Of course, it's not always successful. Take the catastrophic flop of Uma Thurman's latest film "Motherhood". Apparently, its marketers thought they'd go down the exclusive path and only permit one cinema in London to show it, but then some idiot forgot to advertise it, or something like that. Alas, it only sold one ticket on its opening night. Note to Uma: next time you might want to enroll the experts at QVC, if there was ever anyone that could sell shit....

So my ponder is rather simple: what will the next decade of Hollywood look like? Are we doomed to an eternity of repetition, relentless sequels and unnecessary 3D technology?

These days movie makers seem locked in a battle for digital superiority. This would be fine if the fight was over how best to digitally enhance creative, or at best, inspired scripts. But it’s not. At least not as its main motivation. It’s more concerned with how technology can harness entertainment, so that it becomes a commodity to be sold, regardless of the product. In film speak: it’s the 3D which is dragging in record box office numbers. Whilst the film itself? Practically irrelevant.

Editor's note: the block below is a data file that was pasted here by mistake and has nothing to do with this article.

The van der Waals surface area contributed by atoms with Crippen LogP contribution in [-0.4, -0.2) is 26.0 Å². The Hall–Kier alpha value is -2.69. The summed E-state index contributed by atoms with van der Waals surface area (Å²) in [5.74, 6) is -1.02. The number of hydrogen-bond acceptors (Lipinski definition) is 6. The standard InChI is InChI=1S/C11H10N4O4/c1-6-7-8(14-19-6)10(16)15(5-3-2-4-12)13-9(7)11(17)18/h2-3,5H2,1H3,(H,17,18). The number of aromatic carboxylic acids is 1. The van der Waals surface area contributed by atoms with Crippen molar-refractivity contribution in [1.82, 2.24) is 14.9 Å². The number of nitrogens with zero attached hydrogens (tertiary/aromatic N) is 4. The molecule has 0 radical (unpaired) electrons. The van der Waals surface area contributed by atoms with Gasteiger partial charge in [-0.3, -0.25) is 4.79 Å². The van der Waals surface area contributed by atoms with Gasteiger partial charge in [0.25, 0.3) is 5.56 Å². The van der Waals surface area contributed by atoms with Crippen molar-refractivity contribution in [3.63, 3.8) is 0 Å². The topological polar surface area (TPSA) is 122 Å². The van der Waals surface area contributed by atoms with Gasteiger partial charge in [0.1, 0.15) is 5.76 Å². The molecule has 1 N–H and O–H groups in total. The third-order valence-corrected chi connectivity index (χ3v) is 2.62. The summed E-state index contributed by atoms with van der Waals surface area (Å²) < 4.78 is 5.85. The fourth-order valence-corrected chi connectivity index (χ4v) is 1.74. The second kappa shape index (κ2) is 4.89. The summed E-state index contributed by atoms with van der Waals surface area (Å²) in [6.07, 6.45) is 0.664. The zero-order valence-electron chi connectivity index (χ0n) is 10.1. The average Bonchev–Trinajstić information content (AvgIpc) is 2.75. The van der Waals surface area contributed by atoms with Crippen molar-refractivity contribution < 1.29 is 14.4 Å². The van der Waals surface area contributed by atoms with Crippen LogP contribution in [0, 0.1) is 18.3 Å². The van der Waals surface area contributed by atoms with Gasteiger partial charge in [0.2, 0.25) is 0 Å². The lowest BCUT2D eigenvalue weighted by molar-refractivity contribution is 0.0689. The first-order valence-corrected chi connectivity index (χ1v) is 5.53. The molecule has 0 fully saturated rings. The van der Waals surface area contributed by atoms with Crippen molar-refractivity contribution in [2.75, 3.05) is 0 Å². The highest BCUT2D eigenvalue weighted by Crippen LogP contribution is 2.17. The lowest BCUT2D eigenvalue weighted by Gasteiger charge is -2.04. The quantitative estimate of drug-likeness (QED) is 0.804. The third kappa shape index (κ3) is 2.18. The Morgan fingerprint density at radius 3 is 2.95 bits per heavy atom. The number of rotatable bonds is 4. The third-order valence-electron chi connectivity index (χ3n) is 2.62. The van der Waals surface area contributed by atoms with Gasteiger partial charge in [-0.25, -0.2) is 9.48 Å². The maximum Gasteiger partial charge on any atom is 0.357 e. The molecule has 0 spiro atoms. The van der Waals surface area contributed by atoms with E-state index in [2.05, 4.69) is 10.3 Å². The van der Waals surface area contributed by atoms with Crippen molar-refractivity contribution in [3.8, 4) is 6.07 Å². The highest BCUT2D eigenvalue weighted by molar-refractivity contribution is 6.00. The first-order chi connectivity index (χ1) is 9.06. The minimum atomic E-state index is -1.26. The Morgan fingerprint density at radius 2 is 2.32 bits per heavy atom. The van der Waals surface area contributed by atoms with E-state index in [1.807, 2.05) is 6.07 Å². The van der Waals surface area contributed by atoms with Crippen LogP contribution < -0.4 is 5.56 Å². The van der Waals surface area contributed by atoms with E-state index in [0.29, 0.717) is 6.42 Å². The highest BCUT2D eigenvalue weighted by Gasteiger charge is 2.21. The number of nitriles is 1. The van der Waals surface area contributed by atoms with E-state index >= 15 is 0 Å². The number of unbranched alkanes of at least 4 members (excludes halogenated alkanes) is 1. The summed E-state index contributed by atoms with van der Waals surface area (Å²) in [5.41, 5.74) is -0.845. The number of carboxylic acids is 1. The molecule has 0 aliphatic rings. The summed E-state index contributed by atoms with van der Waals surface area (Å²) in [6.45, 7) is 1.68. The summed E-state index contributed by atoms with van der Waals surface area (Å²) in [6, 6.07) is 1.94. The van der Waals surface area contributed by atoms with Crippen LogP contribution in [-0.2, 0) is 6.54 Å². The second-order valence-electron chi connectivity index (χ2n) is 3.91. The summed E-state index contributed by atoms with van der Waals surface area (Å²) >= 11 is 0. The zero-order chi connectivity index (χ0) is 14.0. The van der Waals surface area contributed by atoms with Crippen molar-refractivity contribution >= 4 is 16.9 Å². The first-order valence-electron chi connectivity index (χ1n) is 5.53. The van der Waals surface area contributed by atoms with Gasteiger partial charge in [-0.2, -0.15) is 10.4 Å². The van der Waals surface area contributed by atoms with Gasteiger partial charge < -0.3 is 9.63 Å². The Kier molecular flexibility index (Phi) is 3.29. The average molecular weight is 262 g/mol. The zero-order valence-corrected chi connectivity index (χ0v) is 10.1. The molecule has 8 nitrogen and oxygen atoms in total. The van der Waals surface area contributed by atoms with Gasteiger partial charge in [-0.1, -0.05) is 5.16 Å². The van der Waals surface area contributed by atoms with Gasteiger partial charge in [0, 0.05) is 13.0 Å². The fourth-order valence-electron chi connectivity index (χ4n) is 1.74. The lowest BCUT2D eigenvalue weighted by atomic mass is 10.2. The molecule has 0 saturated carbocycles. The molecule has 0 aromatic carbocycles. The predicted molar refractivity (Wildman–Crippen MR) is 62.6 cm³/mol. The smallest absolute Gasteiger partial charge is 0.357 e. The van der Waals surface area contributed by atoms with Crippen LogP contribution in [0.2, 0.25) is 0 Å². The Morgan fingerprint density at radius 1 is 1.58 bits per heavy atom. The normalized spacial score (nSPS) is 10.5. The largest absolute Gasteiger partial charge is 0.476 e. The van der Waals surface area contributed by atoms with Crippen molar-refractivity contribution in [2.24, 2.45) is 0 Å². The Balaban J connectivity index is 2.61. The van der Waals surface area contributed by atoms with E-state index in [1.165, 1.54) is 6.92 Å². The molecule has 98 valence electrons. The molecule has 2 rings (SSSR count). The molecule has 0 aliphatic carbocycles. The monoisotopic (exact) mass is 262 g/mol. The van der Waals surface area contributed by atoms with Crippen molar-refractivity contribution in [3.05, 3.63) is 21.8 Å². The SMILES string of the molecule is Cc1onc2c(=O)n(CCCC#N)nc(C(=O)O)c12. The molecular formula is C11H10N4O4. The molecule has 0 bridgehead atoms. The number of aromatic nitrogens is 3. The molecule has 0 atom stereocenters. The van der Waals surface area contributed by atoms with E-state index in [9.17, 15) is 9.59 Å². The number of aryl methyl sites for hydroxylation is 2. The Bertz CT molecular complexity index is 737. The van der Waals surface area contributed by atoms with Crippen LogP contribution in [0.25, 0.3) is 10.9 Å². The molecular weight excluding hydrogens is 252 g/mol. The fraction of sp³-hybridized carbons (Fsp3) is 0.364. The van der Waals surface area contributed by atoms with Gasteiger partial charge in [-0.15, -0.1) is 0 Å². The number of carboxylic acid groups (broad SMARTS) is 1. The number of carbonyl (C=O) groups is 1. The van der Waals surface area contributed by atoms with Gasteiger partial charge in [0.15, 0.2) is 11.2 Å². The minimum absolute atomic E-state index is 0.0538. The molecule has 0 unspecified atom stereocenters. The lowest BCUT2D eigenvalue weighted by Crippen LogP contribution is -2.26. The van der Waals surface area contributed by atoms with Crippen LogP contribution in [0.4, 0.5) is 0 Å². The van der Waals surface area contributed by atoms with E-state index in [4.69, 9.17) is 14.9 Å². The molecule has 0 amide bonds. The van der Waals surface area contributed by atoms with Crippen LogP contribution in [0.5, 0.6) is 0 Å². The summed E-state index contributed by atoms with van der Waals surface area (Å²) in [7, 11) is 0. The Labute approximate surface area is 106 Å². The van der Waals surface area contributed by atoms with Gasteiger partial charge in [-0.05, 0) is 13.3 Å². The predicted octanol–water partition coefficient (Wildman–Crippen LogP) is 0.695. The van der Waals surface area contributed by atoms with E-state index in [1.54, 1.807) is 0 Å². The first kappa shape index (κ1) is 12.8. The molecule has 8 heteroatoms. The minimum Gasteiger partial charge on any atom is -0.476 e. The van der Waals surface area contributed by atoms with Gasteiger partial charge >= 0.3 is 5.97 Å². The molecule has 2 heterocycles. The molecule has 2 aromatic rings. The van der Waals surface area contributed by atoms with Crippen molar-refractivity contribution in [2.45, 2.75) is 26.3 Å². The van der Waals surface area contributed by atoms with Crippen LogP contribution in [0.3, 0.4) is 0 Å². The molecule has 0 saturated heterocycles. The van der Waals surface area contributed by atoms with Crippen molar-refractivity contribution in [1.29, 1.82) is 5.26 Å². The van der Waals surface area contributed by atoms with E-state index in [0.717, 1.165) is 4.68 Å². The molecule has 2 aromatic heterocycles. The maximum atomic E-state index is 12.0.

And Avatar was just the beginning; so far this year Tim Burton's "Alice and Wonderland" and Louis Leterrier’s "Clash of the Titans" have also been released in 3D and we're only in April. Let the mental molestation begin.

Contrast this with Cannes, The British Film Festival and the various other independent festivals. This is cinema in all its glorious dimensions. I love being crippled by contemplation after watching movies like La Haine; Goodbye Lenin; City of God; Taxidermia. Even if these movies had been filmed in a tin can, they’d still be excellent. Because they offer something more. Right?

These types of movies should be what dominate the mainstream, not the margins. It’s not that I don’t understand that big budgets buy more technology, better actors and gifted writers.

But can cinema really be reduced to the sum of its parts?